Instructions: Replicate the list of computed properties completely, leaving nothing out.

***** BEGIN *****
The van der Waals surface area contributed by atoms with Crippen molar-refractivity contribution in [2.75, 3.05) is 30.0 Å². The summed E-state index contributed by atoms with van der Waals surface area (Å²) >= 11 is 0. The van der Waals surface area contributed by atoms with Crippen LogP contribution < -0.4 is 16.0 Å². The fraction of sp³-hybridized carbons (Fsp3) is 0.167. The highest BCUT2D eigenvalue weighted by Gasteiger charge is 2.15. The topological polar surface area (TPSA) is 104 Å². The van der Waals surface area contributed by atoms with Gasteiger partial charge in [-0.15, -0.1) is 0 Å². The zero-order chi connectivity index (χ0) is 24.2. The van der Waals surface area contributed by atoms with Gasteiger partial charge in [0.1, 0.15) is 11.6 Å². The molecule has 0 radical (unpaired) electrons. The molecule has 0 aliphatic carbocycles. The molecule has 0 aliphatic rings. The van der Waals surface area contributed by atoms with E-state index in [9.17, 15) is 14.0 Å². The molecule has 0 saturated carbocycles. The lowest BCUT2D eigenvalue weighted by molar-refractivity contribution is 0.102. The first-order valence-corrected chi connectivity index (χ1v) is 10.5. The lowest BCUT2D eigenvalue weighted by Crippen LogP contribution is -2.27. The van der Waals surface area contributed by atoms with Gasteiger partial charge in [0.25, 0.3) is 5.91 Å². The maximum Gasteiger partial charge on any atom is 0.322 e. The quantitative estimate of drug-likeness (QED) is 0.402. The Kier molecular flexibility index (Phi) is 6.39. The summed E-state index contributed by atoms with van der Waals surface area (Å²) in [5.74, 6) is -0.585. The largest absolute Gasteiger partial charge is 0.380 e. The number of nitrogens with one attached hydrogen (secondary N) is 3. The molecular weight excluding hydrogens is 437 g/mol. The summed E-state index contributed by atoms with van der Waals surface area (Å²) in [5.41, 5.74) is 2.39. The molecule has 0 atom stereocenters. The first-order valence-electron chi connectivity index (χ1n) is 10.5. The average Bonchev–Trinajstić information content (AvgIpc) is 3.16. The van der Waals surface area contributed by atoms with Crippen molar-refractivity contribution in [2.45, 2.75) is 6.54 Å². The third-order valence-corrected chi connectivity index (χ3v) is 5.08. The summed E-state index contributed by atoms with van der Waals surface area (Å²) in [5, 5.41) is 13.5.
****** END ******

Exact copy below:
The van der Waals surface area contributed by atoms with Crippen molar-refractivity contribution in [2.75, 3.05) is 30.0 Å². The summed E-state index contributed by atoms with van der Waals surface area (Å²) >= 11 is 0. The van der Waals surface area contributed by atoms with Crippen LogP contribution < -0.4 is 16.0 Å². The fraction of sp³-hybridized carbons (Fsp3) is 0.167. The highest BCUT2D eigenvalue weighted by Gasteiger charge is 2.15. The topological polar surface area (TPSA) is 104 Å². The van der Waals surface area contributed by atoms with Gasteiger partial charge in [-0.15, -0.1) is 0 Å². The zero-order chi connectivity index (χ0) is 24.2. The van der Waals surface area contributed by atoms with Gasteiger partial charge in [0.1, 0.15) is 11.6 Å². The molecule has 0 radical (unpaired) electrons. The molecule has 0 aliphatic carbocycles. The molecule has 0 aliphatic rings. The van der Waals surface area contributed by atoms with E-state index in [9.17, 15) is 14.0 Å². The molecule has 0 saturated carbocycles. The lowest BCUT2D eigenvalue weighted by molar-refractivity contribution is 0.102. The first-order valence-corrected chi connectivity index (χ1v) is 10.5. The lowest BCUT2D eigenvalue weighted by Crippen LogP contribution is -2.27. The van der Waals surface area contributed by atoms with Gasteiger partial charge in [0.25, 0.3) is 5.91 Å². The maximum Gasteiger partial charge on any atom is 0.322 e. The quantitative estimate of drug-likeness (QED) is 0.402. The Kier molecular flexibility index (Phi) is 6.39. The summed E-state index contributed by atoms with van der Waals surface area (Å²) in [5.74, 6) is -0.585. The largest absolute Gasteiger partial charge is 0.380 e. The number of nitrogens with one attached hydrogen (secondary N) is 3. The molecular weight excluding hydrogens is 437 g/mol. The summed E-state index contributed by atoms with van der Waals surface area (Å²) in [5.41, 5.74) is 2.39. The molecule has 0 atom stereocenters. The first-order valence-electron chi connectivity index (χ1n) is 10.5. The average Bonchev–Trinajstić information content (AvgIpc) is 3.16. The van der Waals surface area contributed by atoms with Crippen molar-refractivity contribution in [2.45, 2.75) is 6.54 Å². The third-order valence-corrected chi connectivity index (χ3v) is 5.08. The summed E-state index contributed by atoms with van der Waals surface area (Å²) in [5, 5.41) is 13.5.